as I’ve been sorting through these various historical narratives of the origins of women’s oppression, I realized that in fact both “sides” are drawing on the same sources.

Although they seldom make this connection, the proponents of a notion of a matriarchy also derive from the same sources as the historical-materialist explanation of women’s oppression.  Engels, relying on Bachofen, an oft cited text for writers about the goddess and matriarchy, postulated the existence of a matriarchal society destroyed by the rise of patriarchy, which was tied to the origins of property and the need to control descent, and thus women’s sexuality to ensure reproduction of a specific male line.

The big three books for the revival of the goddess and notion of matriarchy as a historical period in 1970s feminism are Elizabeth Gould Davis’ The First Sex (1971), Mary Daly’s Beyond God the Father (1973), and Merlin Stone’s When God Was A Woman (1976). To say this line of thinking inspired some rather heated exchanges would be a gross understatement.  Proponent of studying religion, mythology and folklore from a feminist perspective could not distance themselves fast enough from the like of Elizabeth Gould Davis, a librarian, or Merlin Stone, an artist who taught in higher education, or Mary Daly, who hung in there at BC FOREVER (as one reviewer remarked her longevity is either a testimony to the true spirit of inquiry allowed by the Jesuits, or the remarkable power of tenure)

Anyway, wending my way through Engels and Bachofen, into the 1970s feminist text, revealed connections, such as Jane Alpert’s controversial “Mother Right,” which takes its title from Bachofen’s central work on matriarchy, without footnoting her male source.

While Engels’ interpretation has been used by many to support the idea of goddess based religions in prehistory, the word goddess appears only twice in The Origin of the Family, Private Property, and the State (depending on the translation) and in neither instance does it refer to the “great mother.”   Although Engels spends a great deal of time detailing the rise of patriarchal religion over the predecessor, he spends little time on the details of that prior religion, which is not particularly surprising given the dismissal of religion in Marxism. Thus Engels rather tersely notes:

the transition … from maternal to paternal law is accomplished … through the evolution of religious ideas

Instead what Engels writes about extensively is kinship, meaning matrilineality leading to women’s power  because descent is reckoned through the mother.

women as mothers, being the only well known parents of younger generations, received a high tribute of respect and deference, amounting to a complete women’s rule (gynaicocracy)

 As Juliet Mitchell notes “the end of matrilineage was the world historical defeat of women,” although the same reference to  Engels infamous formulation “ “the world historic defeat of the female sex”  is often used to describe the end of goddess worship and the rise of patriarchal monotheism.  
How then did Engels get tied up in all this goddess stuff?  Because Engels’ relied on Bachofen, who did write a great deal about the details of the matriarchate, and the religious significance of women’s reproductive powers.  Thus Engels’ analysis  of a patriarchal revolution combines with Bachofen’s belief in female deities to create the idea of “ “myth of the golden age of women”  (borrowing from Simone de Beauvoir)  in which women had social as well as religious power.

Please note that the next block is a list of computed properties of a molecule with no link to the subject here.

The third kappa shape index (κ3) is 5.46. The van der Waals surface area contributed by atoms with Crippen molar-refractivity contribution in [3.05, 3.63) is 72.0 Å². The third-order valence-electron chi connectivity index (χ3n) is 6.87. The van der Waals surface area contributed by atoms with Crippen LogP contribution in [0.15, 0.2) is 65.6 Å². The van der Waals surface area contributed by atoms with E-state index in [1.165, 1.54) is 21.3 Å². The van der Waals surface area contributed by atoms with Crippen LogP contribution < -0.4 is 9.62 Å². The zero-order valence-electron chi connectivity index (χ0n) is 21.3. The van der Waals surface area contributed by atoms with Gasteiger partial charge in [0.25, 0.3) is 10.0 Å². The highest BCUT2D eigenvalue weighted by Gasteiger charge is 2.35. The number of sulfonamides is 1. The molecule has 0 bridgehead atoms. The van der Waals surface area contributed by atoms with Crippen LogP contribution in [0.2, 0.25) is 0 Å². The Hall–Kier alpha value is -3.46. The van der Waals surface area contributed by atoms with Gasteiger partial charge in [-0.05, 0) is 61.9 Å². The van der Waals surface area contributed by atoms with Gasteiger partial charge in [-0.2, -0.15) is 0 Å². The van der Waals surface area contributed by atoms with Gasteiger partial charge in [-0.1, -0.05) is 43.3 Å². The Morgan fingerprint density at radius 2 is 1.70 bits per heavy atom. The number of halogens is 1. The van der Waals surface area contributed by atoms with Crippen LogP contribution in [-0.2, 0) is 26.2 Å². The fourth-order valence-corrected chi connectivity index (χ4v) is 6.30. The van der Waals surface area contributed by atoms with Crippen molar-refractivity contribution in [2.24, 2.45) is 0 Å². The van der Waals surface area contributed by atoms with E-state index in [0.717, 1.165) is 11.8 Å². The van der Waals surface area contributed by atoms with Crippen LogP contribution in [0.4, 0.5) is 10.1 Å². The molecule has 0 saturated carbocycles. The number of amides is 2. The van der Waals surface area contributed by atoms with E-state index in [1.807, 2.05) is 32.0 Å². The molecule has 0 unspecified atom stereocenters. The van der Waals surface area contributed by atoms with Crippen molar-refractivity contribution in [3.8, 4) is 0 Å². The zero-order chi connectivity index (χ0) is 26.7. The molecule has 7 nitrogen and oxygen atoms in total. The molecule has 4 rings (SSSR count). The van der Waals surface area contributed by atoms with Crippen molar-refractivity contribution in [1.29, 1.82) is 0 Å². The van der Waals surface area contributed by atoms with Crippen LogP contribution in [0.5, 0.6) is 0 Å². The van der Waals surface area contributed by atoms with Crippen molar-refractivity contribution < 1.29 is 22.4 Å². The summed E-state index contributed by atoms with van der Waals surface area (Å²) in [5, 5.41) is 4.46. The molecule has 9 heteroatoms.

Bachofen refers, rather clumsily, to the “primordial tellurian mother” and thus more frequently Neumman’s idea of the “Great Mother” which drew heavily on Bachofen is used by goddess adherents, or an easier translation “earth mother” is referenced.   Bachofen uses the word goddess to refer only to specific incarnations such as Demeter or Cybele.
Bachofen is referenced by all 1970s writers on the goddess.  Mary Daly in Beyond God The Father argues that Mary, the Mother of God, represents the remaining vestiges “of the ancient images of the Mother Goddess” (p 83?).  Daly depicts Mary as a “domesticated” version of her far more powerful, and autonomous, predecessor.   Merlin Stone most frequently writes of “the Great Goddess” always capitalized, “the Divine Ancestress” who ruled before patriarchy.  Similarly Davis writes of the Great Goddess in capitals who prevailed until the Romans conquered the Celts.
Taken together then, this notion from Engels’ of women’s oppression deriving from a lost matriarchal state and the existence of a matriarchal religious traditions, from Bachofen via Davis, Daly, and Stone, a second narrative emerged in 1970s feminism to explain the origins of women’s oppression, one that lay in the usurpation of her prior powers based on reproduction rather than reproduction as the locus of oppression.  Unlike prior narratives, which sought to justify women’s liberation as an autonomous movement separate from the New Left and a focus on sexism, this second narrative was crafted by women well into the women’s liberation movement who formulated an origin story that met their needs at that point, which was empowerment.